The age range I coach can vary from six-year-olds to high school juniors. Of course, I expect the older kids to make a bit more sense when they say something, but the younger half of kids I've met have said the weirdest things. I always laugh from their humorous imagination, though it sometimes encourages them to keep saying more during the session. Once, I heard a young girl talk about Finding Nemo with her friends and say, "What if they called it the armpit instead of the butt?" Don't know how she thought of that.
7. Plans don't always go the way you expect
For every session, there is a plan of what we work on with the kids. Although the workout plan usually seems pretty good, they don't always go the way I need them to. In most cases, kids will finish a drill ten minutes faster than I expected them to. Because of this, I've gotten better of coming up with ideas on the spot, but it's still frustrating if the kids just want to play games since they finished early.
8. Even the most annoying kids start to grow on you
There's always a few kids in the group that will really get on your nerve. They either talk too much, don't listen at all, or encourage the other kids to practically throw a riot in the facility where I can't get control anymore. The first kid I met never listened or paid attention and always tried to rush through things without doing it right. After spending about two thirds of my summer with him, I finally understood what he needed and now even he helps me with cleaning up.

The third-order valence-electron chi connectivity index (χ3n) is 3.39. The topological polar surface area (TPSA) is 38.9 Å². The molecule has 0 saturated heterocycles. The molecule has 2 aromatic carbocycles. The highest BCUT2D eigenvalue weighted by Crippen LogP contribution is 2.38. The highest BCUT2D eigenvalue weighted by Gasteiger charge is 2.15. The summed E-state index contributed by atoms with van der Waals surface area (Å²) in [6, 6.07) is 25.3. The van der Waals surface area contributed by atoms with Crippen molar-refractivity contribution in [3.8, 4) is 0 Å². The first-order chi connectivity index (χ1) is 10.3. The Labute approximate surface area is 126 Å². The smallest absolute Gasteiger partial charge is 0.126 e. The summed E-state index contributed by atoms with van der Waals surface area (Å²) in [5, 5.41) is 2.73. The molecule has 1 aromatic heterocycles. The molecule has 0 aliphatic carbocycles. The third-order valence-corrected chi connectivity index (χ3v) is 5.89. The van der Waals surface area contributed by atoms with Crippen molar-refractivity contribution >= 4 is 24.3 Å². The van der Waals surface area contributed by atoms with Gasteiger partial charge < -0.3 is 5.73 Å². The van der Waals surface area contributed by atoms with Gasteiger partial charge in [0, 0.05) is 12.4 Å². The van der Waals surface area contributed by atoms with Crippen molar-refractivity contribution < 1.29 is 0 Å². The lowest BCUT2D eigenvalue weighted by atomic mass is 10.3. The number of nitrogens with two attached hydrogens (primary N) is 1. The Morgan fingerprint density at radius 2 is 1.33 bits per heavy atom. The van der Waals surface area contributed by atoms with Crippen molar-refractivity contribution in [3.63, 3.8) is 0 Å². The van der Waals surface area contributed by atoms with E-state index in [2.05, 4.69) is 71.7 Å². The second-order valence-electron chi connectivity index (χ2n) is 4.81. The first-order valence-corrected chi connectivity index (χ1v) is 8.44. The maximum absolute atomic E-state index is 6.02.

9. Starting simple can be better than starting complex
I cannot say that this isn't true. Whenever we're doing a drill of any kind, it's important to start with the basics so every kid can understand what we're doing. If you start to complex, it'll be harder for others to comprehend and no one will be one the same page. We do this for the proper sprint from where we start with having the kids land the correct way on their feet and focus showing them how their knees should be bent, we then move on and add more and more details before they're all able to sprint properly.
10. Bribing is super common
When I say bribing, I don't mean "I'll give you a dollar if you do this drill for me." It's more like "We can maybe play soccer tennis if you do this right for me." I don't know why kids are so obsessed with soccer tennis or why they're so addicted to the recovery snacks we give them at the end of a session, but bribing is the last resort for me most of the time. The only reason it is is because I believe kids should want to do things that are asked of them without expecting something in return.
11. By the end of the day, you still love it
Coaching is hard. It's frustrating and tiring, but if things go smoothly, it's totally worth the hassle and I always find myself thinking of what drills to do next. Kids can be difficult but they're also the reason I enjoy coaching. I'm helping them learn something by the end of the day.
All in all, coaching is something I really enjoy. It truly shows you how your coaching style is different than others, but the end goal is to make sure that the kids learn something while having fun...most of the time. Being a coach, beginner or not is an important position as you're making an impact on someone's life in the end.